How To Develop Your Study Skills

An infographic on important study skills like time management, brain stimulation, study aids, study space, things you should avoid, and health.

If you would like to tell me some of your ideas for blog posts or printables, or you have some questions regarding the blog posts, I am happy to answer you through email or write a post for you! Tell me on the Contact Us page!

For more similar articles, make sure to subscribe to Students Toolbox on the sidebar, and also follow our social media platforms. Facebook |Twitter | Instagram | Tumblr | Feedly | Pinterest | Google+ | Bloglivin’ | Snapchat


As this is comic provides an overly simplified suggestion, please note that everybody works differently and you may have to adjust these rules accordingly to your lifestyle!  I tried to make it flexible enough to be applicable for every individual, tho I still feel like I’ve only scratched the surface on how to arrange your day to day chores tbh, so I’m not sure if I’ll even keep this up for long?  orz  I hope this’ll at least help with understanding the general idea.
Managing time for school work and your hobbies seem a bit daunting, but with a day planner, a weekly printout chart or even a little calendar you can filter out the unnecessary activities that are a distraction from accomplishing bigger things!  Not too long ago I was working two jobs as a full time college student while trying to squeeze in art, it was tough, so I really had to pick and choose what was most important to me in order to give it my all!
Also, please please please make time for sleep and take care of your health, above all things, no matter what!

Check out these 20 quick tips, how to filter out unnecessary activities, and this time managing masterpost for additional resources!!


other cheat sheets

before the start of the semester

  • if you can, schedule at least one break in between your classes so you have time to do homework – this has been a big lifesaver for me.
  • get to know your advisor – it’ll make working with them easier and they’ll be able to help you better.
  • make sure your class schedule is one you’re comfortable with. if you’re taking too many harder classes, or all writing intensive classes, it may be a more difficult/stressful semester. be realistic about how much you can handle at once, because it may look easy on paper, but it won’t be when you have three tests, a project, and two five-page papers all due at once.
  • when making my schedule i like to rank each class i need to take in terms of expected difficulty/work put in from 1-5 (for example: world civ is an estimated 4, art history is 2, and Pilates is 0 since it only requires my time in-class, and the total for my classes is 16). add ‘em up and see if your schedule is too much/too little - you can also do this for past semesters to put it into perspective.
  • before the first day of class, take some time to tidy up your room and workspace really well. you won’t have as much time later and it’ll make you feel better + less stressed.
  • just try to get things squared away in general before your break ends
  • write down some SMART goals for the semester (”I will make an A in Biology by studying everyday”) and stick them somewhere you’ll see them daily (binder, desk, etc)

at the beginning of the semester

  • download this app – I don’t use it to keep up with my actual homework, but you can add in all your classes so that if you forget what’s next/where you’re going it’s all right there in your notification center.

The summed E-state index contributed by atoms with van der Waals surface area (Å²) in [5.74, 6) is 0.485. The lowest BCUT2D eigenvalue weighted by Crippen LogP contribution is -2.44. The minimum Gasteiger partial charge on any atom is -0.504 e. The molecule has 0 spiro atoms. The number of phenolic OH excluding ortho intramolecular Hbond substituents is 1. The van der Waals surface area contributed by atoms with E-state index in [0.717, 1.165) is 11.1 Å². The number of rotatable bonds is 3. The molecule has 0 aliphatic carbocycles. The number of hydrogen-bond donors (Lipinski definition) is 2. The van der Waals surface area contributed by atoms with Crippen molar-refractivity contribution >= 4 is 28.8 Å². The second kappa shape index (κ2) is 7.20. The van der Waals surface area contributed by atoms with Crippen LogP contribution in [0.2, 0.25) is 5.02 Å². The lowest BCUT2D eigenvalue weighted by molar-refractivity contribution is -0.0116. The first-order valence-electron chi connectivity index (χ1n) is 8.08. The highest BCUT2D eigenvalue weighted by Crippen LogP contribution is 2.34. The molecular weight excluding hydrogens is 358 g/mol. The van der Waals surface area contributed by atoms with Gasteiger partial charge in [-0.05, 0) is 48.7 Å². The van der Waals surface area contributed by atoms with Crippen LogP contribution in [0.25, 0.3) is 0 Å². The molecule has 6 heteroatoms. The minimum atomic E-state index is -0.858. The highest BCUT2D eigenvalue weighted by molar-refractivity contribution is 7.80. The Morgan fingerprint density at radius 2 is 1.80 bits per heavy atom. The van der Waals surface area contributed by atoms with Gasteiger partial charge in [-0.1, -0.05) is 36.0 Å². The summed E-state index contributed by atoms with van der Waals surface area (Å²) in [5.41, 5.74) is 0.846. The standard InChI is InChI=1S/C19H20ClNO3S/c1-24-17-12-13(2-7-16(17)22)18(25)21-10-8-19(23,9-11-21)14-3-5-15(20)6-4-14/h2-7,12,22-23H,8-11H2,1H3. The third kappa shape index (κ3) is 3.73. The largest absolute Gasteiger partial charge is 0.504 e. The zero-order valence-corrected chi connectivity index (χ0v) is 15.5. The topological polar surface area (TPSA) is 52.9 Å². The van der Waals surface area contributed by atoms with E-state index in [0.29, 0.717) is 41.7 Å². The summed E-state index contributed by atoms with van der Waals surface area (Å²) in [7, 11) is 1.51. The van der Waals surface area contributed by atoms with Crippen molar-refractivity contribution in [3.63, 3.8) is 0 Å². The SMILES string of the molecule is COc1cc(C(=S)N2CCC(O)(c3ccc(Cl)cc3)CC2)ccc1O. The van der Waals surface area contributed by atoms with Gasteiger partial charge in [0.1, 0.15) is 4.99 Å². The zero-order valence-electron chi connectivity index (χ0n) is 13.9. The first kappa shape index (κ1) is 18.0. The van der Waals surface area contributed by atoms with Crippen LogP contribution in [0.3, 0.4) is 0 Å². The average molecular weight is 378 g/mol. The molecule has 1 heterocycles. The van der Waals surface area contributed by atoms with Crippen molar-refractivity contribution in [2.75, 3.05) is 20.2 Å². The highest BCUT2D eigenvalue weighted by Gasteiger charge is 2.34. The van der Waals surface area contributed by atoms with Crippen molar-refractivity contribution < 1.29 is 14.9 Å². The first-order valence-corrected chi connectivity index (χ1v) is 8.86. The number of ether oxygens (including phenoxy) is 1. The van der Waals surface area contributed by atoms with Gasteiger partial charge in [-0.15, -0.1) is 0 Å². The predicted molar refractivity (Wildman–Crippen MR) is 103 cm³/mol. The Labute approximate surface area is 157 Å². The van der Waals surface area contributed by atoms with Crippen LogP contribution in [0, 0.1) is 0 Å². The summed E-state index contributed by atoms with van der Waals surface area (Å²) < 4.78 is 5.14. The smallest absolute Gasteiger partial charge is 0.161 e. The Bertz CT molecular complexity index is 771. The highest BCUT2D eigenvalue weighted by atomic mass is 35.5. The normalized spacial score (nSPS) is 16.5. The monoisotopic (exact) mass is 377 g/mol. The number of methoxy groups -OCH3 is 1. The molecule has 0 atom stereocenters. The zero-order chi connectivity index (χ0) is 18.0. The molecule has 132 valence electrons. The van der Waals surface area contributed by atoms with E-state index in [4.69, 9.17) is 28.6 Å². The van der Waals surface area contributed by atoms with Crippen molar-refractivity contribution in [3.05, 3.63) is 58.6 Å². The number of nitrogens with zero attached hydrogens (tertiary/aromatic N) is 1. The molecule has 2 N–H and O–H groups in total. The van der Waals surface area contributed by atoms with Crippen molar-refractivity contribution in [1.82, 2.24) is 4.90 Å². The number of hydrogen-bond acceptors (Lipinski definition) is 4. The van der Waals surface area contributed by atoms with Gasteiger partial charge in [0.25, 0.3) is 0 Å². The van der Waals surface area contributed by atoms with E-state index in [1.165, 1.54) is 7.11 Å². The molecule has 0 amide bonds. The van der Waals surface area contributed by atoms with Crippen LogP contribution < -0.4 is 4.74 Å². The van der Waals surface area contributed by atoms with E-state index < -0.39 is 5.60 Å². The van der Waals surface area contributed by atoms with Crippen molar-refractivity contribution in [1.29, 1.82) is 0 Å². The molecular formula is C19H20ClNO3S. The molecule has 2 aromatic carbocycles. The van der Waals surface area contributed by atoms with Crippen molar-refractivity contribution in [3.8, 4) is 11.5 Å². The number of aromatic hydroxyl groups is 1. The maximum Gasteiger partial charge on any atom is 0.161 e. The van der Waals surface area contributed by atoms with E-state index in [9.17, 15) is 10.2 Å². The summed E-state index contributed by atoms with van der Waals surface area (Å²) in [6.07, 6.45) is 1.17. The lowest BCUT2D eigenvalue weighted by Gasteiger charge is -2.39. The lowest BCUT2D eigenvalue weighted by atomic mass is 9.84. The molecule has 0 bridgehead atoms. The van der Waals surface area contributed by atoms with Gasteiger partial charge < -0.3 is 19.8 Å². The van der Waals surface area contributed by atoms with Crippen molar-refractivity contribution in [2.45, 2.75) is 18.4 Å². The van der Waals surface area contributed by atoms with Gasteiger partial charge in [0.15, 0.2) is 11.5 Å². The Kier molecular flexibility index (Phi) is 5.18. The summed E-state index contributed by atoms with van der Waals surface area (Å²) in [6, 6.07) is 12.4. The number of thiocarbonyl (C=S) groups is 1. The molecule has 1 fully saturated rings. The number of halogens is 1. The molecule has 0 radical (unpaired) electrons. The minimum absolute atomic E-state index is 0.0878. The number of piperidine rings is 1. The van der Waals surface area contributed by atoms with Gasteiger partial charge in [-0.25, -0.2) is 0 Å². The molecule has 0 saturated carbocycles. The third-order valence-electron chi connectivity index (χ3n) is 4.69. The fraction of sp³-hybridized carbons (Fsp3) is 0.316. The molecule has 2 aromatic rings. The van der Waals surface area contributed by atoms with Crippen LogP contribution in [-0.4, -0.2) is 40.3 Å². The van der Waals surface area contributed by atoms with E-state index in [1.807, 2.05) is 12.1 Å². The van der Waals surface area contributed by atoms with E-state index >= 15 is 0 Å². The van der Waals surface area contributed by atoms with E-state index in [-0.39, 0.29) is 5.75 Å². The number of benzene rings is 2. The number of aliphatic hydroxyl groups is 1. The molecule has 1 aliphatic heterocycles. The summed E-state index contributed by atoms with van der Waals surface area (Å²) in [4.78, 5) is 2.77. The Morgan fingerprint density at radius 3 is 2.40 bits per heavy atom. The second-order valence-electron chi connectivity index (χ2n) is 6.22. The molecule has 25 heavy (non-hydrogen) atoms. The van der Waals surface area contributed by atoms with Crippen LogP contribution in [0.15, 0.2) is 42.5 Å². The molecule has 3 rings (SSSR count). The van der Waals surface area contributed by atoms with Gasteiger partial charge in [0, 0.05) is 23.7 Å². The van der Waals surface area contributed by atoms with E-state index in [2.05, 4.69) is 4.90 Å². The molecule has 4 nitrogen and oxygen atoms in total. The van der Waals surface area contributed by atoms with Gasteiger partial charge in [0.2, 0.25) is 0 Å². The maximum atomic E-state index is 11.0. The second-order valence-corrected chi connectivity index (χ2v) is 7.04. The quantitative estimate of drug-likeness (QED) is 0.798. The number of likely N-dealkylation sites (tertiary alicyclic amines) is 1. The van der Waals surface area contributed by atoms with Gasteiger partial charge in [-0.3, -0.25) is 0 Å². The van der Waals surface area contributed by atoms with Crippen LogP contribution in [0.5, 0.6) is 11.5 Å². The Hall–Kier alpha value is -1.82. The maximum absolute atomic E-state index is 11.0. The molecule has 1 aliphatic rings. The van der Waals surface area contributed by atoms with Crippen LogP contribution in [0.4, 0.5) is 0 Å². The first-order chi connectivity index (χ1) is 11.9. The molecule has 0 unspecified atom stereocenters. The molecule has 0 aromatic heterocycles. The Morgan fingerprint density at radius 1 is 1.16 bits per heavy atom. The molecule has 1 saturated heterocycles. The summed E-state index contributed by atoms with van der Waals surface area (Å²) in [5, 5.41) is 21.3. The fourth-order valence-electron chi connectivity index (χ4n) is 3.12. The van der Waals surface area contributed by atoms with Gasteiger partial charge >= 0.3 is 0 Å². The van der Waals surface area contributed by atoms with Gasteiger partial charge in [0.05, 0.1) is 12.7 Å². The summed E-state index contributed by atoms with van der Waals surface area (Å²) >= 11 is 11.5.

• after your first day of class go through all your syllabi and put any major due dates in your planner – you may want to do this in pencil in case dates change.
  • find your perfect study spot. for me it changes semester by semester- right now (my favorite) it’s a lounge that no one ever goes to with a couch, desks, AND most of my teachers offices are right down the hall which is super convenient.
  • if you’re taking any online classes, stop by your teacher’s office during office hours and introduce yourself.
  • a lot of studyblrs say to sit on the front row for better focus, and that may work for you, but I focus best in the very back. bottom line- just because it works for someone else doesn’t mean it’ll work best for you, so sit where you want and do what’s best for you.
  • make eating breakfast – even if it’s on the way to school – a habit.
  • I like to put together a grades spreadsheet in excel (I use this template) so I can keep up with what I’m making and gauge how well I’ll have to do on upcoming assignments.
  • introduce yourself to someone in each class. you don’t have to be bffs, but you’ll be glad to have a friend to let you borrow their notes.
  • have a positive attitude from the beginning. that’s honestly half the battle

throughout the semester

  • start a list of things you know will be on the test/exam. anytime your teacher spends a lot of time emphasizing something or straight up tells you it will be on the exam, write it down. make it into a study guide.
  • daily/weekly/whenever you get a chance review (and rewrite) your notes. do this as soon as plausible after you take them so that you have the best chance of remembering what they’re talking about. i like to do this while i’m waiting for the next class to start.
  • while you’re reviewing your notes, go ahead and make flash cards of important terms. doing them as you go along means that you can spend more time actually quizzing yourself and less time making them right before the exam.
  • get to bed/wake up around the same time everyday & don’t sleep in too much on weekends – that’s what makes mondays so rough.
  • try not to exist only on red bull and chips, k?
  • take breaks!! hang out with your friends!!! talk to your family!! eat without a textbook in your hand!! school is not the most important thing out there
  • if you’re struggling, put in the extra effort as soon as possible. seriously. don’t wait until finals week.